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some smaller book for general use seemed to be still a desideratum, I did not throw aside what I had written.

I am not without a hope that these pages may be read when the excitement of the present contest has passed away, for the purpose of noting in what points our present futile laws against corruption fail.

G. W. C.

2, Brick Court, l'emple,

March 16, 1857.


- forms of appointment and notice of appointment-

duties of—the poll-questions to be asked— Bribery

oath repealed-Refusal to answer questions-Tendered

votes- Mistakes at the poll-Objections by agents-

Adjournment of poll-Close of poll—Custody of poll

books-pp. 45–72.



When to be made-requisites of return—Transmission of

poll books to Clerk of the Crown-pp. 73—75.



Bribery—Treating—Undue influence-General disqualifica-

tion for bribery, treating, or undue influence— Travelling

expenses- pp. 75–88.


AGENCY, pp. 89-90.



Legal expenses-personal expenses-precedent of an elec-

tion account-Enactments of the Corrupt Practices Act

- pp. 90-102.



Statute provisions-Sessional orders-recognisances—forms

of recognisance and affidavit-Necessary requisites to

the petition-Parties entitled to attack-Parties entitled

to defend-Form of election petition--Practices before

the Committee-Decision of Committee-pp. 103—



THE VACANCY. The House of Commons consists of 654 members, whereof 467 are English, 29 are Welsh, 53 are Scotch, and 105 are Irish.

Vacancies occur by the general dissolution of Parliament by act of law (which, by the 1 Geo. I. st. 2. c. 38., would take place at the end of seven years from the return of the writ whereby it was summoned, or at the end of six months after the death of the Sovereign, 7 and 8 W. III. c. 15., and 6 Anne, c. 7.); or by act of the Sovereign, in exercise of the royal prerogative; or by the secession or disqualification of some particular sitting member.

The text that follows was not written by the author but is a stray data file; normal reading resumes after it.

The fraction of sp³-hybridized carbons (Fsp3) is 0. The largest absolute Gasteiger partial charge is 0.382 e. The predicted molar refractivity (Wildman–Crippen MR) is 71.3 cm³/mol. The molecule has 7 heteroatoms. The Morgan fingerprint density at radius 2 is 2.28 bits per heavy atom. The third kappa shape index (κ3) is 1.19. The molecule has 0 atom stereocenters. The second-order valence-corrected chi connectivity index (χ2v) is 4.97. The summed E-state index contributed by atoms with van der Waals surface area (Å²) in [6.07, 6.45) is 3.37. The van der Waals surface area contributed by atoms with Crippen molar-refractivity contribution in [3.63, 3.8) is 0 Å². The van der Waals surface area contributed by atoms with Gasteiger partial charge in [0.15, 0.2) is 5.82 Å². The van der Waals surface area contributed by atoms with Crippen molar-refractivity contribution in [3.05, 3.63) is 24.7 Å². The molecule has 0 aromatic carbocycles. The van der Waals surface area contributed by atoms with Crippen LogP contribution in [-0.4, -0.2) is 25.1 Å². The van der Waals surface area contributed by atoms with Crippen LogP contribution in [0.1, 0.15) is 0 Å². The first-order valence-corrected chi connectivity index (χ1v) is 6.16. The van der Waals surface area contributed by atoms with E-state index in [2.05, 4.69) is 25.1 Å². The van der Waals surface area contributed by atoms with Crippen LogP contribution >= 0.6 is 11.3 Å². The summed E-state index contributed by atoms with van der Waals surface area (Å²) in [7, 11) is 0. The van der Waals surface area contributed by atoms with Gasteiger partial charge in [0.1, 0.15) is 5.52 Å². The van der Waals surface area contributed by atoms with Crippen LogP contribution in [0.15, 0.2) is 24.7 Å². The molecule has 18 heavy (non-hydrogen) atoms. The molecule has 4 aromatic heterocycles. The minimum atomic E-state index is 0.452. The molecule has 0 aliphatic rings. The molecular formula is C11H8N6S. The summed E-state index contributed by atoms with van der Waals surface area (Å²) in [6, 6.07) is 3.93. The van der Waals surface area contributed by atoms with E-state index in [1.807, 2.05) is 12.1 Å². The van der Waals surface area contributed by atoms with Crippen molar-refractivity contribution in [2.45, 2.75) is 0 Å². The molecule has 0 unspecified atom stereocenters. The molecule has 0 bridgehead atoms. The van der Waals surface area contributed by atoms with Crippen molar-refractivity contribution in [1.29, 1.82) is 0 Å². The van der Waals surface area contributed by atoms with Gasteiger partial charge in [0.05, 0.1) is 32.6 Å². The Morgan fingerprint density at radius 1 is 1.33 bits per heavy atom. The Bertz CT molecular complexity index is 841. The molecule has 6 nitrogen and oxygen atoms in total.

The causes of particular vacancies are, death, accession to the English or Scotch peerage, acceptance of office, taking orders, expulsion, declaration that the election was void, bankruptcy of the sitting member,* after the expiration of twelve months without the commission being superseded or the debts paid.

After a general dissolution the Crown has three years, in theory, before the law (6 W. and M. c. 2.) requires that a new Parliament should be summoned; but as the Parliament holds the power of the purse, the practical necessity is immediate. A warrant goes from the Queen in Council to the Lord Chancellort to issue writs for the election of knights, citizens, and burgesses to serve in Parliament.

* 24 Geo. III. c. 114.

† 52 Geo. III. c. 24.


In cases of particular vacancies—if during the session-a motion is made in the house, and the Speaker makes his warrant to the clerk of the Crown in Chancery to issue writs for electing a member for the vacant seat; if during the recess (24 Geo. III. c. 26.), the Speaker receives notice of the vacancy, certified by two members. He then forth with 24 Geo. III. c. 26. s. 3., and 52 Geo. III. c. 114. s. 2.) causes notices to be inserted in the Gazette, and fourteen days after the insertion, makes out a new writ.



The body of men who are facetiously called "the country” amount to 1,206,539 out of a population of 28,000,000. These are their qualifications :

County Voters for England and Wales.— The electors of knights of the shires consist of four classes; namely, freeholders, copyholders and tenants in ancient demesne, leaseholders, and tenants or occupiers of land.

1. All freeholders, that is to say, persons holding land for their own life, or the life of another person, or for an estate of inheritance, are entitled to vote for the county in which their freehold is situate, provided it is worth not less than forty shillings by the year, clear of all deductions and charges, except parliamentary and parochial taxes. But persons holding freeholds for life (unless they had or might acquire the

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